Monthly Archive: January 2015

January, briefly

January has never been one of my favorite months. It seems particularly obnoxious, like a guest who has long overstayed his welcome and doesn’t realize it. Maybe it’s the reality of New Year’s Resolutions sinking in, or just the comedown after the Christmas festivities. Usually by January 31st, I wonder how a month can possibly feel so long.

But this January has been different somehow. Instead of feeling tired and defeated, I feel inspired. When I looked at the calendar today and realized it was January 29th, I wondered where the month has gone. Then I realized where: into several Word documents and a couple handy notebooks.

I'm a handy notebook! Fill me with words!

I’m a handy notebook! Fill me with words!

When you work a lot, whether as a writer or at any job, it’s easy for the days to blend into each other. It’s even easy to forget what day of the week it is. (At least, for me.) So I thought it would be fun to record a little bit of what I’m up to at the end of each month, to remind myself what I have accomplished and how I got there.

This month, I have been…

Working on: The Young Adult contemporary I wrote after FIRSTS. This isn’t just a book of my heart, but a book of my sanity too—it has been a decidedly tricky one to write. I’ve been playing with a mix of perspectives and tenses and actually plotting (gasp), which felt foreign. But this is one story I’ve realized I can’t just “pants” my way through. I tried. I failed. I moved on. Which leaves me here, with an outline and lots of chapters in the process of being written. Now that I have taken January to plot and really know the story and characters, I feel confident that February will be the month where ALL THE WORDS come out to play.

Reading: I started the year off on a very high reading note. The first book I finished in January was Marci Lyn Curtis’s debut, THE ONE THING. I was lucky enough to read this book before its release date (September 8, 2015—mark your calendar!) and was totally blown away. A witty, sarcastic protagonist, an amazing concept, and writing that grips you and doesn’t let go—this is a stunning debut that I’m still thinking about. (Psst… come back on Monday and you’ll get to see Marci’s brand new cover! Trust me, you don’t want to miss it!)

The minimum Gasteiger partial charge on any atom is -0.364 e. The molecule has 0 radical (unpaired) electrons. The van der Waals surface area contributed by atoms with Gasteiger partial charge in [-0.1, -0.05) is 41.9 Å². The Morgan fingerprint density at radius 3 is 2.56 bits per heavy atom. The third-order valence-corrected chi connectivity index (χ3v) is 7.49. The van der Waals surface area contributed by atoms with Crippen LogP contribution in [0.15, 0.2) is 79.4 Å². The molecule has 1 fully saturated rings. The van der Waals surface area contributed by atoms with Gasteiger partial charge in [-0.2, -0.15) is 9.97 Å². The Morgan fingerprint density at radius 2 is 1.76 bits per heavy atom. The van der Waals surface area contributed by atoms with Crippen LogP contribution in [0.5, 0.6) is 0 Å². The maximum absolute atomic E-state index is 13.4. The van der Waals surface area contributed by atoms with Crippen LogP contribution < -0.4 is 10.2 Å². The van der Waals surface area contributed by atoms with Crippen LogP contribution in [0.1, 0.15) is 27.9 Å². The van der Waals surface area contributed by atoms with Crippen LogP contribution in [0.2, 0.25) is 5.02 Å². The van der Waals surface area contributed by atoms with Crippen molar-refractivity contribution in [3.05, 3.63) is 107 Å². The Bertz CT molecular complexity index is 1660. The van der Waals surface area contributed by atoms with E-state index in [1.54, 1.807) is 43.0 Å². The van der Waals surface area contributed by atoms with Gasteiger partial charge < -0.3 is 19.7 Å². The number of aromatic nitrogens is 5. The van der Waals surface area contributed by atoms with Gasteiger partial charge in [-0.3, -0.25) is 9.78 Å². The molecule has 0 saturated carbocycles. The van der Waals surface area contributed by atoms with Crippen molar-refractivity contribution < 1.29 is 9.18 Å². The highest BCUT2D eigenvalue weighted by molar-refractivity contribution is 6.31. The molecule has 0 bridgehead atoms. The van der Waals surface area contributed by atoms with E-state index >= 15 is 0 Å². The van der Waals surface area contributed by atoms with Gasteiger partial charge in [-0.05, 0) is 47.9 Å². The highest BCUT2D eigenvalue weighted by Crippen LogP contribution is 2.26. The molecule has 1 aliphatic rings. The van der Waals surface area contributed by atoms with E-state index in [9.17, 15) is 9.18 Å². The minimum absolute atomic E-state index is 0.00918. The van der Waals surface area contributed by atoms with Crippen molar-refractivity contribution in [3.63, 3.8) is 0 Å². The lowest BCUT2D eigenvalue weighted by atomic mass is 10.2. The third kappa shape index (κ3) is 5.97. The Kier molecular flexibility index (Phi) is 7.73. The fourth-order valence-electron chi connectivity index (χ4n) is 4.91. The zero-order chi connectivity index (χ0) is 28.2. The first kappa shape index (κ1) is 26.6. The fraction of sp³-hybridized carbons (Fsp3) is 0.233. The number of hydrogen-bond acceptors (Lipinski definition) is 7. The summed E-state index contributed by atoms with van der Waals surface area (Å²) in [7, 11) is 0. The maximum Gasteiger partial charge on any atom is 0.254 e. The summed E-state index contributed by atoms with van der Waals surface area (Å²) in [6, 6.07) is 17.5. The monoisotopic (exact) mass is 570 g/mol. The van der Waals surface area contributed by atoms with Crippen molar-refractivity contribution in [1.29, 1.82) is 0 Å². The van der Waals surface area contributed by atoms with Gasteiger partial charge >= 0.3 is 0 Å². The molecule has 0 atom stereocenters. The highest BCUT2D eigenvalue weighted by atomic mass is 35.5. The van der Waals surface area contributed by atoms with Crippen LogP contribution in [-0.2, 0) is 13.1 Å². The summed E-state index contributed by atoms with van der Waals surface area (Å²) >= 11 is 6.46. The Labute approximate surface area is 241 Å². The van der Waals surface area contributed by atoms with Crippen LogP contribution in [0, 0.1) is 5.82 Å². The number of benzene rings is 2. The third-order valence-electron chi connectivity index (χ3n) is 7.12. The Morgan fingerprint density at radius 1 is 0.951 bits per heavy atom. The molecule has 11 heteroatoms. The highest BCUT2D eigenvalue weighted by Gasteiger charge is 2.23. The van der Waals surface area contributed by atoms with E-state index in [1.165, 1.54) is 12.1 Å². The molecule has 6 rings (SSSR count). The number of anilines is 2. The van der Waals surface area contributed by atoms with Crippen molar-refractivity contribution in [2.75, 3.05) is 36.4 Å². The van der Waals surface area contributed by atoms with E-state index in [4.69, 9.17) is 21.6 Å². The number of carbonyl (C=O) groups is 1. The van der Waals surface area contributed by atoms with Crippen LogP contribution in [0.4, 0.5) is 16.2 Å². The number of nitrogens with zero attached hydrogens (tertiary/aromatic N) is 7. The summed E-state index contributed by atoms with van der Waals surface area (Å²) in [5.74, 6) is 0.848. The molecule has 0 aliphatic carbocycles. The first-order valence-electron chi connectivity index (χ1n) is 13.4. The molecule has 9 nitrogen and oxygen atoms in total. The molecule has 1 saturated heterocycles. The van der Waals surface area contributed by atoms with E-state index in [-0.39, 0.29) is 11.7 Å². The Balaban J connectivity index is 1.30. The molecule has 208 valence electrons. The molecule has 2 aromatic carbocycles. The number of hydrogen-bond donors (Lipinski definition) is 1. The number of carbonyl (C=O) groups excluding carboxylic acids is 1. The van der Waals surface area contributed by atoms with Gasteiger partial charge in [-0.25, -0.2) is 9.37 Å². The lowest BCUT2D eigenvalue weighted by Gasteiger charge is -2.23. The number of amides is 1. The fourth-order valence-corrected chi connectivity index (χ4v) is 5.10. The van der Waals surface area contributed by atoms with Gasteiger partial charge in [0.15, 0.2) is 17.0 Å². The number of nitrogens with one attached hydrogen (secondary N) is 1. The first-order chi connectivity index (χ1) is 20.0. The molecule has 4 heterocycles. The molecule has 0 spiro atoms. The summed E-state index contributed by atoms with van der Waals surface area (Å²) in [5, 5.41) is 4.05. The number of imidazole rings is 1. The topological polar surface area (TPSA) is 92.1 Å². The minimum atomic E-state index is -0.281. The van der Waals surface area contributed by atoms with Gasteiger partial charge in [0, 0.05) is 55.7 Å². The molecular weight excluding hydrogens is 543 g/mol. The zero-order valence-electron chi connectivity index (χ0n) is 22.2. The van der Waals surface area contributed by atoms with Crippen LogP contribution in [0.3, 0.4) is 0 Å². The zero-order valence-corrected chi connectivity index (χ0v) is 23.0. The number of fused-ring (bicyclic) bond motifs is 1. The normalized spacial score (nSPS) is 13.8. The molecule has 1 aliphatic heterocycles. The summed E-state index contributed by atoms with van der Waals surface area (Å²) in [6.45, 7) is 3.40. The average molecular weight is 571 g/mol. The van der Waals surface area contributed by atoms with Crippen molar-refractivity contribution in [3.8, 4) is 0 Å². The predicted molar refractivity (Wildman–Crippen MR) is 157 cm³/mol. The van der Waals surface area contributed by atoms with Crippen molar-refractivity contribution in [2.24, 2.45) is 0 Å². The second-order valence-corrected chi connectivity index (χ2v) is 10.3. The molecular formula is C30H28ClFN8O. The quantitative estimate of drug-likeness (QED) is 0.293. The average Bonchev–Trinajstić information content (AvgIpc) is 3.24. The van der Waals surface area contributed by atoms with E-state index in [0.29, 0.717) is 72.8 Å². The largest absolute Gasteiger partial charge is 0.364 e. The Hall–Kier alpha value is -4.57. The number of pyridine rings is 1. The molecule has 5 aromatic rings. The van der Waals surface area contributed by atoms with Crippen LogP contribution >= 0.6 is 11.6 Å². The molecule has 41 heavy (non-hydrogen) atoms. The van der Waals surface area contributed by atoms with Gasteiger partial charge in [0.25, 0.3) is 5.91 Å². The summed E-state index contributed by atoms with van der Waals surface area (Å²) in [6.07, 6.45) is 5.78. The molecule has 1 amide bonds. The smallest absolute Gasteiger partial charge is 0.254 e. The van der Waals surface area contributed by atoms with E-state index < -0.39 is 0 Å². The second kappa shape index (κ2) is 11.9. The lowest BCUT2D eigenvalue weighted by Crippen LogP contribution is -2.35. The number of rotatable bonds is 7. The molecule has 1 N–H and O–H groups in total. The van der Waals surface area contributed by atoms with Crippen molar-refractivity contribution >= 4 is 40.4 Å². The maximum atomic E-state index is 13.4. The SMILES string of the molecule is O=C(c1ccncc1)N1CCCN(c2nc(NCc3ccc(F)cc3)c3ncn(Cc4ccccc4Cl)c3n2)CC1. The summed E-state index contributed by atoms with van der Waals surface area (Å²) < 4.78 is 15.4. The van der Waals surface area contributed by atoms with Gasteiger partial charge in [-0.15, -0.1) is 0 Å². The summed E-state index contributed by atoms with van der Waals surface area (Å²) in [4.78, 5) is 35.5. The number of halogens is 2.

I also read THE COLDEST GIRL IN COLDTOWN by Holly Black and loved it. Holly Black has created a setting in Coldtown that feels chillingly real. Her writing is rich and beautiful and makes everything in the book so easy to visualize.

I just finished HATE LIST by Jennifer Brown, which had been on my TBR for quite awhile. I had high hopes, and the book exceeded all of them. I love how it’s not what it appears to be, which is a book about a high school shooting—it’s a book about Valerie, the girlfriend of the shooter, and her long road to recovery.

Watching: My husband and I started watching LOST on Netflix. I had seen parts of it several years ago, but watching it a second time through and picking up on more detail has been really fascinating. I forgot how totally captivating this show is, and what a brilliant job the writers did with the characters and their backgrounds and their interwoven lives. Not to mention… the suspense! Oh, the suspense. The reason I stay up way too late.

So that’s my month in a nutshell. Words, words, and more words. Written, read, listened to. February, I can only hope you’re equally verbose!